Estimation of vegetation photosynthetic capacity from space-based measurements of chlorophyll fluorescence for terrestrial biosphere models
- Publication Type:
- Journal Article
- Global Change Biology, 2014, 20 (12), pp. 3727 - 3742
- Issue Date:
Copyright Clearance Process
- Recently Added
- In Progress
- Closed Access
This item is closed access and not available.
© 2014 John Wiley & Sons Ltd. Photosynthesis simulations by terrestrial biosphere models are usually based on the Farquhar's model, in which the maximum rate of carboxylation (Vcmax) is a key control parameter of photosynthetic capacity. Even though Vcmax is known to vary substantially in space and time in response to environmental controls, it is typically parameterized in models with tabulated values associated to plant functional types. Remote sensing can be used to produce a spatially continuous and temporally resolved view on photosynthetic efficiency, but traditional vegetation observations based on spectral reflectance lack a direct link to plant photochemical processes. Alternatively, recent space-borne measurements of sun-induced chlorophyll fluorescence (SIF) can offer an observational constraint on photosynthesis simulations. Here, we show that top-of-canopy SIF measurements from space are sensitive to Vcmax at the ecosystem level, and present an approach to invert Vcmax from SIF data. We use the Soil-Canopy Observation of Photosynthesis and Energy (SCOPE) balance model to derive empirical relationships between seasonal Vcmax and SIF which are used to solve the inverse problem. We evaluate our Vcmax estimation method at six agricultural flux tower sites in the midwestern US using spaced-based SIF retrievals. Our Vcmax estimates agree well with literature values for corn and soybean plants (average values of 37 and 101 μmol m-2 s-1, respectively) and show plausible seasonal patterns. The effect of the updated seasonally varying Vcmax parameterization on simulated gross primary productivity (GPP) is tested by comparing to simulations with fixed Vcmax values. Validation against flux tower observations demonstrate that simulations of GPP and light use efficiency improve significantly when our time-resolved Vcmax estimates from SIF are used, with R2 for GPP comparisons increasing from 0.85 to 0.93, and for light use efficiency from 0.44 to 0.83. Our results support the use of space-based SIF data as a proxy for photosynthetic capacity and suggest the potential for global, time-resolved estimates of Vcmax.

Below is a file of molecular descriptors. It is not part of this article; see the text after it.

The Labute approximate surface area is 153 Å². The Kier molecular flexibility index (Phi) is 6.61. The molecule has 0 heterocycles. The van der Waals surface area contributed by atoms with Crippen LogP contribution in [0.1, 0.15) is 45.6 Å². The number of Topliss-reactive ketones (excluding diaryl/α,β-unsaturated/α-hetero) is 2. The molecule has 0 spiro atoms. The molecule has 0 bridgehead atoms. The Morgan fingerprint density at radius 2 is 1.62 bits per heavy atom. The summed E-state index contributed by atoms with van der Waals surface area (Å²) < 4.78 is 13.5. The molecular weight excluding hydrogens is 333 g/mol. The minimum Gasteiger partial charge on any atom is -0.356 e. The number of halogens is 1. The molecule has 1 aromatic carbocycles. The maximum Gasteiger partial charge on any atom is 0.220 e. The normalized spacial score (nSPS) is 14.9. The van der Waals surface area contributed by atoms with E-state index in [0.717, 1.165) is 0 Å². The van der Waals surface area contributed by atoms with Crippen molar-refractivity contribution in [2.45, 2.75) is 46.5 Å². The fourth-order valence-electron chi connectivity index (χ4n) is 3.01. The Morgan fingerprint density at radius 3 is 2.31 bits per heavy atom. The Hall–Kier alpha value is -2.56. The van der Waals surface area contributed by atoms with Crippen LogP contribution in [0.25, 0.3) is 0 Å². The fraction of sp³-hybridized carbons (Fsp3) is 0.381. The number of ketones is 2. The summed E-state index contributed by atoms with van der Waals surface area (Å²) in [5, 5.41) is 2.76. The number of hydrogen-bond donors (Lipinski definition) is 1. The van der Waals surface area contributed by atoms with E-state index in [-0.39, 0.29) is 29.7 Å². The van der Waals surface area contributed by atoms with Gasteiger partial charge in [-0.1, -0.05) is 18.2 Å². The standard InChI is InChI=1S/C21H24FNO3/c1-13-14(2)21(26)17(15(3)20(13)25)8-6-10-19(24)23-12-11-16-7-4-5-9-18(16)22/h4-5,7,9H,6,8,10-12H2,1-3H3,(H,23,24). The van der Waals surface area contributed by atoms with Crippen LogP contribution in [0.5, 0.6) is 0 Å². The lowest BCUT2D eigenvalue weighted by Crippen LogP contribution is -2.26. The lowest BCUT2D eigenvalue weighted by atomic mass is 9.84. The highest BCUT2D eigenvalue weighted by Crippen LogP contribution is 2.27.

Please use this identifier to cite or link to this item: